And would you eat the Carbonara al Pomodoro from the New York Times?

And would you eat the Carbonara al Pomodoro from the New York Times?

The Smoky Tomato Carbonara recipe has made many Italians indignant: reading the New York Times recipe, would you eat it anyway?

That carbonara represents the most fascinating fetish for foreign palates in the quartet of the first Romans is now well known. It will be the egg mixed raw, the warm and full color, the fat of the bacon that stands out in its chunks. The fact is that, a few days ago, the food critic of the New York Times Kay Chun published with a lot of photos yet another variant of carbonara, the Smoky Tomato Carbonara , which boasts among the ingredients peculiar elements such as: 

  • Parmesan instead of Pecorino Romano 
  • smoked bacon instead of bacon to give that touch of smoke
  • concentrated tomato and cherry tomatoes to increase the acid component

In short, a sort of indecisive Amatriciana dressed in egg yolks and with crazy preparation times – or simply, as Carlo Verdone summed up, “ a big mess ”. Although Chaun had premised that she was aware of the fact that tomato and bacon have nothing to do with classic carbonara, the New York Times article sparked egg & bacon fanatics first on social platforms and then in newspapers on both sides. of the Ocean. This is not a new controversy , if we consider that some aberrations of carbonara had already been proposed by Jamie Oliver and Gordon Ramsay , responsible for dishes of carbonara with garlic, dried porcini and Parmigiano Reggiano the first, and pours of yellow eggs the second. 

Pipero: a yellow and red dish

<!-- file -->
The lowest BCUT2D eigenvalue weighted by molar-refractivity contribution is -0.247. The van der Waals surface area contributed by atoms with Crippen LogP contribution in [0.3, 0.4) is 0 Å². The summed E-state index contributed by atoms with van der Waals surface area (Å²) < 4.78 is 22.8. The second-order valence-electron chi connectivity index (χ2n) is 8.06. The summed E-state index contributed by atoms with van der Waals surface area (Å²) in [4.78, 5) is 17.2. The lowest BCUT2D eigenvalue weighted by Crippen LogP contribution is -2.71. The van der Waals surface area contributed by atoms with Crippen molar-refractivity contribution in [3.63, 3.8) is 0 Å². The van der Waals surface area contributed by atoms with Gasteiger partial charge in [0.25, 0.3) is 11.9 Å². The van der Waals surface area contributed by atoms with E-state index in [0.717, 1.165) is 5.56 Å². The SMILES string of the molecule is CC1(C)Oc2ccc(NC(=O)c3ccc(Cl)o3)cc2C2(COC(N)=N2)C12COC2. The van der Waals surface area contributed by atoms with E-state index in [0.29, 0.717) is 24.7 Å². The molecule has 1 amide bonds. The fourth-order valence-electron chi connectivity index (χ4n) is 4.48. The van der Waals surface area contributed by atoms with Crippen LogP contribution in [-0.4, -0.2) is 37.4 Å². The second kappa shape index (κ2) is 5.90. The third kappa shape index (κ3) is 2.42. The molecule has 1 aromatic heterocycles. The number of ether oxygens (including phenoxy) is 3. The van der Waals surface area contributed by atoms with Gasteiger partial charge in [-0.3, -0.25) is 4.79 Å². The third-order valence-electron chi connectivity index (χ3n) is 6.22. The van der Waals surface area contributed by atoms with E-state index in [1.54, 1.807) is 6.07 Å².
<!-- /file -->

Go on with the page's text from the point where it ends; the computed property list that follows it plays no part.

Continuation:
In fact, if it is true that carbonara is a dish that appears in Rome after the war and still maintains its origins debated today, it cannot be misrepresented that some ingredients are fundamental for the success of the dish . In addition to the egg, which according to the recipes must be used only with yolk or with the addition of egg whites, Pecorino Romano and bacon are crucial elements both for the preparation technique of the dish and for the result in terms of taste. When asked about the article, Alessandro Pipero , considered one of the absolute references in terms of carbonara, first joked about the Giallorossi plates– the colors of Roma, their favorite team – to then underline how, in fact, the dish becomes something other than the original. Which is permissible, doable, and even fun – as long as you don’t confuse readers and consumers. That is, don’t call it carbonara .

Parmigiano Reggiano, Pecorino Romano, bacon , are all well identified products with a high risk of counterfeiting, especially abroad. Protecting the national gastronomic heritage, in fact, passes through the care and promotion of the individual ingredients, but also through the care in the communication of preparations and dishes: the association of the name carbonara with a dish with smoked bacon and tomato risks becoming the new pizza with pineapple. It will also be good, but it has nothing made in Italy except that Italian sounding in the name.

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